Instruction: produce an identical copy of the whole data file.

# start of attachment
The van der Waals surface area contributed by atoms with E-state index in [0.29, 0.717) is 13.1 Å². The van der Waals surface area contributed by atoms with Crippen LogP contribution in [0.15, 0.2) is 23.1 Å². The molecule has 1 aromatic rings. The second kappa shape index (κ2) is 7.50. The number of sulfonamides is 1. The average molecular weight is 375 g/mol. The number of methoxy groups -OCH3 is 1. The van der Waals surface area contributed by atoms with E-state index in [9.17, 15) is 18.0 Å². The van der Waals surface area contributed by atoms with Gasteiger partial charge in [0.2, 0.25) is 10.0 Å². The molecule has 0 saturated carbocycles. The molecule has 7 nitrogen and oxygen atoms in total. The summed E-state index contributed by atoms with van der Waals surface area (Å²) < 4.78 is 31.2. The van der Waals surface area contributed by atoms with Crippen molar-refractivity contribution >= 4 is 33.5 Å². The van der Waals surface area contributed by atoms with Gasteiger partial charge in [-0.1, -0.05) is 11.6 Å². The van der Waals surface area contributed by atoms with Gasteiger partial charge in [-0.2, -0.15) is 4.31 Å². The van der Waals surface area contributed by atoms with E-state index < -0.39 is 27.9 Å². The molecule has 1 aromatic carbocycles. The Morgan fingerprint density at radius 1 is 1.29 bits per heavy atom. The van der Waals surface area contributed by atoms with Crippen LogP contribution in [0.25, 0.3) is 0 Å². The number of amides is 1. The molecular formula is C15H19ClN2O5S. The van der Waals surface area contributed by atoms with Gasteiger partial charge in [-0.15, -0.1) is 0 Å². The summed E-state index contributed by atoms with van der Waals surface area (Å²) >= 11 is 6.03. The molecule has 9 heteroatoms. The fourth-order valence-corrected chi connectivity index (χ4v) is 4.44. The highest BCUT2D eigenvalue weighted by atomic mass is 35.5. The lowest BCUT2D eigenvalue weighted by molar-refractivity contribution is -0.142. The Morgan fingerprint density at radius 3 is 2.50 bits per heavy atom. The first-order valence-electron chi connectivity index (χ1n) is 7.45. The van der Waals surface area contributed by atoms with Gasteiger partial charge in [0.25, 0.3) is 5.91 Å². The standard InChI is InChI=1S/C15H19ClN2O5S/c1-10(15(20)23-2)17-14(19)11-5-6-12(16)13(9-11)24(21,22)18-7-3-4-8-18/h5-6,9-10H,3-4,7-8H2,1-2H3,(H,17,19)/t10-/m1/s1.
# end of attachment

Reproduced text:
The van der Waals surface area contributed by atoms with E-state index in [0.29, 0.717) is 13.1 Å². The van der Waals surface area contributed by atoms with Crippen LogP contribution in [0.15, 0.2) is 23.1 Å². The molecule has 1 aromatic rings. The second kappa shape index (κ2) is 7.50. The number of sulfonamides is 1. The average molecular weight is 375 g/mol. The number of methoxy groups -OCH3 is 1. The van der Waals surface area contributed by atoms with E-state index in [9.17, 15) is 18.0 Å². The van der Waals surface area contributed by atoms with Gasteiger partial charge in [0.2, 0.25) is 10.0 Å². The molecule has 0 saturated carbocycles. The molecule has 7 nitrogen and oxygen atoms in total. The summed E-state index contributed by atoms with van der Waals surface area (Å²) < 4.78 is 31.2. The van der Waals surface area contributed by atoms with Crippen molar-refractivity contribution >= 4 is 33.5 Å². The van der Waals surface area contributed by atoms with Gasteiger partial charge in [-0.1, -0.05) is 11.6 Å². The van der Waals surface area contributed by atoms with Gasteiger partial charge in [-0.2, -0.15) is 4.31 Å². The van der Waals surface area contributed by atoms with E-state index < -0.39 is 27.9 Å². The molecule has 1 aromatic carbocycles. The Morgan fingerprint density at radius 1 is 1.29 bits per heavy atom. The van der Waals surface area contributed by atoms with Crippen LogP contribution in [0.25, 0.3) is 0 Å². The number of amides is 1. The molecular formula is C15H19ClN2O5S. The van der Waals surface area contributed by atoms with Gasteiger partial charge in [-0.15, -0.1) is 0 Å². The summed E-state index contributed by atoms with van der Waals surface area (Å²) >= 11 is 6.03. The molecule has 9 heteroatoms. The fourth-order valence-corrected chi connectivity index (χ4v) is 4.44. The highest BCUT2D eigenvalue weighted by atomic mass is 35.5. The lowest BCUT2D eigenvalue weighted by molar-refractivity contribution is -0.142. The Morgan fingerprint density at radius 3 is 2.50 bits per heavy atom. The first-order valence-electron chi connectivity index (χ1n) is 7.45. The van der Waals surface area contributed by atoms with Gasteiger partial charge in [0.25, 0.3) is 5.91 Å². The standard InChI is InChI=1S/C15H19ClN2O5S/c1-10(15(20)23-2)17-14(19)11-5-6-12(16)13(9-11)24(21,22)18-7-3-4-8-18/h5-6,9-10H,3-4,7-8H2,1-2H3,(H,17,19)/t10-/m1/s1.